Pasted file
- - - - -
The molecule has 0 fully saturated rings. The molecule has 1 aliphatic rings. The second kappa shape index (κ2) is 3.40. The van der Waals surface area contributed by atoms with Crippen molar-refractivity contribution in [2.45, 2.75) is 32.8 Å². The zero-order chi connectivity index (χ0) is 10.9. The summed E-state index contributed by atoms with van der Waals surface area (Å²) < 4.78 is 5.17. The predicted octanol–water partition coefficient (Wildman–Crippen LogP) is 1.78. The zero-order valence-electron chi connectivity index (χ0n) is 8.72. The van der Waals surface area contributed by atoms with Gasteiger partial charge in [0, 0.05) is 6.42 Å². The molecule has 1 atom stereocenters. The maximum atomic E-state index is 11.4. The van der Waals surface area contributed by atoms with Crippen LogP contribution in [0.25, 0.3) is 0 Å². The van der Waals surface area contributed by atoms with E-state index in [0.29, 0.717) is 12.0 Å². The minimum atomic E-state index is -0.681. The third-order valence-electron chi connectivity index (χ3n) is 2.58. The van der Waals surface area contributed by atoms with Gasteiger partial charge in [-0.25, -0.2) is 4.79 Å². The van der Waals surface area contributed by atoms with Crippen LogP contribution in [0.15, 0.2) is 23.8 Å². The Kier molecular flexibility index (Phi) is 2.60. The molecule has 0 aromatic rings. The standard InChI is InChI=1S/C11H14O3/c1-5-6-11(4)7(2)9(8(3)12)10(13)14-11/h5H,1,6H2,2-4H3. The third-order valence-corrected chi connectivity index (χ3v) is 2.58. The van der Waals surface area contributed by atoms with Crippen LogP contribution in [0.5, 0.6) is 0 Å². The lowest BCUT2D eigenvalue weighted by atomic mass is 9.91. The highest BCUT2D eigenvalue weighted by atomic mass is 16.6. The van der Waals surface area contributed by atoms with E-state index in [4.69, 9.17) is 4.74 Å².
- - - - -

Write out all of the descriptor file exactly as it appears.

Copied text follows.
The molecule has 0 fully saturated rings. The molecule has 1 aliphatic rings. The second kappa shape index (κ2) is 3.40. The van der Waals surface area contributed by atoms with Crippen molar-refractivity contribution in [2.45, 2.75) is 32.8 Å². The zero-order chi connectivity index (χ0) is 10.9. The summed E-state index contributed by atoms with van der Waals surface area (Å²) < 4.78 is 5.17. The predicted octanol–water partition coefficient (Wildman–Crippen LogP) is 1.78. The zero-order valence-electron chi connectivity index (χ0n) is 8.72. The van der Waals surface area contributed by atoms with Gasteiger partial charge in [0, 0.05) is 6.42 Å². The molecule has 1 atom stereocenters. The maximum atomic E-state index is 11.4. The van der Waals surface area contributed by atoms with Crippen LogP contribution in [0.25, 0.3) is 0 Å². The van der Waals surface area contributed by atoms with E-state index in [0.29, 0.717) is 12.0 Å². The minimum atomic E-state index is -0.681. The third-order valence-electron chi connectivity index (χ3n) is 2.58. The van der Waals surface area contributed by atoms with Gasteiger partial charge in [-0.25, -0.2) is 4.79 Å². The van der Waals surface area contributed by atoms with Crippen LogP contribution in [0.15, 0.2) is 23.8 Å². The Kier molecular flexibility index (Phi) is 2.60. The molecule has 0 aromatic rings. The standard InChI is InChI=1S/C11H14O3/c1-5-6-11(4)7(2)9(8(3)12)10(13)14-11/h5H,1,6H2,2-4H3. The third-order valence-corrected chi connectivity index (χ3v) is 2.58. The van der Waals surface area contributed by atoms with Crippen LogP contribution in [0.5, 0.6) is 0 Å². The lowest BCUT2D eigenvalue weighted by atomic mass is 9.91. The highest BCUT2D eigenvalue weighted by atomic mass is 16.6. The van der Waals surface area contributed by atoms with E-state index in [4.69, 9.17) is 4.74 Å².